If you want to to incite full-blown fear in me, take me to get blood-work or shots.

Yes, everybody knows someone who is at least a little squeamish about needles. I have friends who ENJOY donating blood, something I cannot even begin to understand. Sure, I can grasp the need/benefit, but let's just say I won't be assisting the Red Cross anytime soon, considering that just seeing a blood drive in progress somewhere is enough to throw my nervous system into overdrive.

Since this is something I've been battling for about fifteen years, I have developed some strategies that (sometimes) work for me. First, I try to sit very still and make sure I am inhaling and exhaling properly. I picture a "happy place" and focus in on that. Niiiiiiice and calm. Once it is time for the work to be done, I lie down (I learned the hard way that sitting upright does not work for me), put cold,wet paper towels behind my neck and over my forehead and eyes, and if possible, chew gum. I make small talk with the lab tech, and absolutely DO NOT want to hear what is happening with the process. Best-case scenario, they get what they need, and I leave feeling only slightly nervous (but don't get me started on having to remove the bandage or see the bruise afterward).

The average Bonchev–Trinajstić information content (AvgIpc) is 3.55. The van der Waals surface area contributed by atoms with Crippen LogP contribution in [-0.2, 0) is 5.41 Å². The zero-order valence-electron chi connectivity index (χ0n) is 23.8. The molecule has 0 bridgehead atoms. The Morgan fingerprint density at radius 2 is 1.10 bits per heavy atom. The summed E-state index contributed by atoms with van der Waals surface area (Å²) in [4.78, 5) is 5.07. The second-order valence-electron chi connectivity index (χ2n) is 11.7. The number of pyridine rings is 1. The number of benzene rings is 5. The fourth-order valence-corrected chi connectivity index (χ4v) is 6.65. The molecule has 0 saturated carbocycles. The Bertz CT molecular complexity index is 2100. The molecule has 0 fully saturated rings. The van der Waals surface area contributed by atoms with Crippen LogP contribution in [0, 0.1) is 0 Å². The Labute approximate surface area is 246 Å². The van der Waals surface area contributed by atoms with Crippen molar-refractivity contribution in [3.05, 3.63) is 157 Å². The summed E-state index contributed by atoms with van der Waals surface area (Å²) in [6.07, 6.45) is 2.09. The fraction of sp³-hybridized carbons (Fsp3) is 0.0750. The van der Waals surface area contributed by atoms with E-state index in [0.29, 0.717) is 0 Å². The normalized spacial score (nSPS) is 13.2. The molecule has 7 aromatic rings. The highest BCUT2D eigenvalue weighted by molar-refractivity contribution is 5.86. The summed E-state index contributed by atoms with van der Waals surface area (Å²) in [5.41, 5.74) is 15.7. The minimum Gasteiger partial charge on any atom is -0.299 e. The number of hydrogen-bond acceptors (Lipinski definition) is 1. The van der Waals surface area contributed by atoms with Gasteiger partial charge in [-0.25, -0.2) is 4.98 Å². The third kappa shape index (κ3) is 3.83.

Today was not a best-case scenario. I showed up at the lab, feeling very anxious. The folks in the waiting area probably thought I was doing some sort of Lamaze homework, as I was sitting with very pronounced posture, taking awkward, controlled breaths. My hands were sweaty, and I did not like the feel of my feet touching the ground. Once I was called back into the room, I tried to employ my normal methods, but they weren't working. I start nervously laughing, which then turns into crying. I start to convulse, and feel like I am going to vomit. Next thing I know, there is an additional tech in the room, and they keep asking, "are you with us?". I was told to slowly drink some water, and heard that my color was still gone. They made sure I was able to sit up and stay standing for several minutes without passing out before I was able to leave.